China

Powerful typhoon veers from Hong Kong, hits China

People watch waves hit the shores as Typhoon Usagi approaches in Shantou, Guangdong province, Sept 22, 2013. Photo: Reuters
Tourists from mainland China brave strong wind near the waterfront in Hong Kong Sunday, Sept 22, 2013.Photo: AP
Visitors take pictures of tidal waves under the influence of Typhoon Usagi in Hangzhou, Zhejiang province, Sept 22, 2013. Photo: Reuters
Dark cloud is seen from Hong Kong's Victoria Habour Sunday, Sept 22, 2013. Photo: AP
Published: 9:56 PM, September 22, 2013
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HONG KONG — The year’s most powerful typhoon slammed into southern China this evening (Sept 22), forcing hundreds of flight cancellations, shutting down shipping and putting a nuclear power plant on alert after pummeling parts of the Philippines and Taiwan with heavy rains and fierce winds.

Typhoon Usagi veered away from Hong Kong at the last minute and made landfall northeast of the former British colony. Forecasters had warned earlier that it posed a “severe threat” to the southern Chinese city.

Usagi — Japanese for rabbit — was classified as a severe typhoon, packing sustained winds of 175km per hour, with gusts of up to 213 kph.

The storm was downgraded from a super typhoon yesterday with its sustained winds falling below 241km per hour — as it passed through the Luzon Strait separating the Philippines and Taiwan, likely sparing residents in both places from the most destructive winds near its eye.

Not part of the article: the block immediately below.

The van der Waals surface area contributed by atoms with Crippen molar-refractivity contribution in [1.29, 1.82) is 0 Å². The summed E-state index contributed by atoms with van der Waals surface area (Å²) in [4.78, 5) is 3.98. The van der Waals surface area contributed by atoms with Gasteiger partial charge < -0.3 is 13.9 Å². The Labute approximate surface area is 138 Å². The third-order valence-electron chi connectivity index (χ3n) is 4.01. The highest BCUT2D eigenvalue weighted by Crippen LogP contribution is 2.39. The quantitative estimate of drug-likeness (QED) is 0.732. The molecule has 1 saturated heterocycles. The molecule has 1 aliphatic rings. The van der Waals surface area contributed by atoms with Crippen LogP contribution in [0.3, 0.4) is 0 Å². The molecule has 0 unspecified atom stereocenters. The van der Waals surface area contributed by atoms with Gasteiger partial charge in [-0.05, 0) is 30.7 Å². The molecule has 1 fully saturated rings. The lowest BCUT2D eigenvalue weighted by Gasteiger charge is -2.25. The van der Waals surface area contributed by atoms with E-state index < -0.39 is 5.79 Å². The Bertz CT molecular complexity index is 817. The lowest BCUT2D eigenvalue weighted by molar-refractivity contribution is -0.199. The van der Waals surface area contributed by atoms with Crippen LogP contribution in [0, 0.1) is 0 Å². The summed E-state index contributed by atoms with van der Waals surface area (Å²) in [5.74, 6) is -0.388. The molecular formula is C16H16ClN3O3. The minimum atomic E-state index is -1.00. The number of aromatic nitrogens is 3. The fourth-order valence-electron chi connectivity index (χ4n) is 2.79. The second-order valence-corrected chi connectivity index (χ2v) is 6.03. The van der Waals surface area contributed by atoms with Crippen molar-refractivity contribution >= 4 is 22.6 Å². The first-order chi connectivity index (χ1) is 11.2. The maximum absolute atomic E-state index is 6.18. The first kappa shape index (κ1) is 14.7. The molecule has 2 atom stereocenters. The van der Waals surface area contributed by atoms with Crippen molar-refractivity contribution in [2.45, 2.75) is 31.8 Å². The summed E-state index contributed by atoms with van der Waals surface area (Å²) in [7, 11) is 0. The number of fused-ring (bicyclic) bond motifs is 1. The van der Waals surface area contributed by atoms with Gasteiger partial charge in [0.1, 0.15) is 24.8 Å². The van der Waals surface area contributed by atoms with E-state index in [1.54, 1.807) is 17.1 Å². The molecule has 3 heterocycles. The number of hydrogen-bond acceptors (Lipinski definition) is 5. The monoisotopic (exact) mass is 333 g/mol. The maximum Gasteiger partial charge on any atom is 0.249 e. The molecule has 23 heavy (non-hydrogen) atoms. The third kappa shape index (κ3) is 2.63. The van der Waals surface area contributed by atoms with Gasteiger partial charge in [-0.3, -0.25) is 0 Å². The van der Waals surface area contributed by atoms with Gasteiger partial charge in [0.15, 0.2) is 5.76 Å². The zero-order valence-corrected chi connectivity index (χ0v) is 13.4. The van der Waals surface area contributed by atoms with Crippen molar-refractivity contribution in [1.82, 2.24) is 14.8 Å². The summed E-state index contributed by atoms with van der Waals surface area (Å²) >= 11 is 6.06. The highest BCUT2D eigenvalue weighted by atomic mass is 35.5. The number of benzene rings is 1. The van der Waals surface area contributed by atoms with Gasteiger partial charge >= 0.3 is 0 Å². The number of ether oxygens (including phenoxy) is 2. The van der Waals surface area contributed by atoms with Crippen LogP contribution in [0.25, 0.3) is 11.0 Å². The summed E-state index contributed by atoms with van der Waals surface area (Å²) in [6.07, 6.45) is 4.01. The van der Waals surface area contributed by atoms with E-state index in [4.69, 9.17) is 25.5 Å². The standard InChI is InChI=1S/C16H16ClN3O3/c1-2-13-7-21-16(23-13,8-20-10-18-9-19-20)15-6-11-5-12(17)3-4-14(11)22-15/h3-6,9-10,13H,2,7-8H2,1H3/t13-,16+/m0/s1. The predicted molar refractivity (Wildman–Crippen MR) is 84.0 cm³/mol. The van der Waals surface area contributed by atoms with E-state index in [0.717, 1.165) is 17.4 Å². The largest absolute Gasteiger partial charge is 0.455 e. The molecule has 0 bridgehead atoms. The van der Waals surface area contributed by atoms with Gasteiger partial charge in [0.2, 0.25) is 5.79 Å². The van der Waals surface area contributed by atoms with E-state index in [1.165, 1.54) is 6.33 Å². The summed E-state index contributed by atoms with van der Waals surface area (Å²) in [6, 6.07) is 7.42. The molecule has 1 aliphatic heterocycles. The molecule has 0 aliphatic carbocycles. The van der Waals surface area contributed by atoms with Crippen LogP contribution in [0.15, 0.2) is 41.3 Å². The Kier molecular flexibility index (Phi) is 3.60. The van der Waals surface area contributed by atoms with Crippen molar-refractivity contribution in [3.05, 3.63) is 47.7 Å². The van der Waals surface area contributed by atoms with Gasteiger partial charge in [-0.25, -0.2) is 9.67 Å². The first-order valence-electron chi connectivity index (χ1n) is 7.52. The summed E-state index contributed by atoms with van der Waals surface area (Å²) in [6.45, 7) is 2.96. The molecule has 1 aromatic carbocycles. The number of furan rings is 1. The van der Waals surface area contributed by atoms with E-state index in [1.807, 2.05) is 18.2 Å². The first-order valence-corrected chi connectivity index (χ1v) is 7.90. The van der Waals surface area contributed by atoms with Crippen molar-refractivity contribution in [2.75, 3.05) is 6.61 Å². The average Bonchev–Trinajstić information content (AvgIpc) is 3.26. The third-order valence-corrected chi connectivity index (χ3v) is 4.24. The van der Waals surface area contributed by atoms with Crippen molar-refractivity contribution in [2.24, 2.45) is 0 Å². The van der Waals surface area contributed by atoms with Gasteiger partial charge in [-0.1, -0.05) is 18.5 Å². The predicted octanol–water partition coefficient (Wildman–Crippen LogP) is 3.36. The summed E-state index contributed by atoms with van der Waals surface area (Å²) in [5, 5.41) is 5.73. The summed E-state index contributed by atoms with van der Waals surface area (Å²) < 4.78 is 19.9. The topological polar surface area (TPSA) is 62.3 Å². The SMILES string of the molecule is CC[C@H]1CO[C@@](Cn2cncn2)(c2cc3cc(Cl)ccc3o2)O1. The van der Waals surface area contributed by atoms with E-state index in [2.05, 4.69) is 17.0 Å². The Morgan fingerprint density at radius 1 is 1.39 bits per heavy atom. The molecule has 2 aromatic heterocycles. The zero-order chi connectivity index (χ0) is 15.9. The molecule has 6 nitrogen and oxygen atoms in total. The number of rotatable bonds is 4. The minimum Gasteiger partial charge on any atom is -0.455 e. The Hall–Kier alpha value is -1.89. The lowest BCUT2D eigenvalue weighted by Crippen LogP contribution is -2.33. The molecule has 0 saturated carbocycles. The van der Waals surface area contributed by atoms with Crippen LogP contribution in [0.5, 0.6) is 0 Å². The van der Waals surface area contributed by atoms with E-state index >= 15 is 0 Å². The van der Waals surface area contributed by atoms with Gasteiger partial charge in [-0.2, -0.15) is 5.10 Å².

In the Philippines, Usagi left at least two people dead and two others missing, while in Taiwan nine people were hurt by falling trees on Kinmen island off China’s coast.

The typhoon landed near the city of Shanwei in the Chinese province of Guangdong, about 140km northeast of Hong Kong, and was moving west-northwest at 22 kph, the Hong Kong Observatory said. It was expected to skirt about 100km north of Hong Kong overnight.

Ferry services between Hong Kong and nearby Macau and outlying islands were suspended as the observatory raised the No. 8 storm warning signal, the third highest on a five-point scale. It reported winds as strong as 68 kph and warned that a storm surge and heavy rains could cause flooding in low-lying areas.

Police in Shanwei ordered more than 8,000 fishing boats to return to port and more than 1,200 residents were taken to temporary shelters, China’s official Xinhua news agency reported.

The typhoon wreaked havoc on airport schedules in Hong Kong, nearby Macau and mainland China, upsetting travel plans for many passengers who were returning home at the end of the three-day mid-autumn festival long weekend.

Hong Kong International Airport said 370 arriving and departing flights were canceled and another 64 delayed. Two of Hong Kong’s biggest airlines, Cathay Pacific Airways and Dragonair, canceled flights to and from the city’s airport starting at 6 pm today, with plans to resume operations tomorrow if conditions permit.

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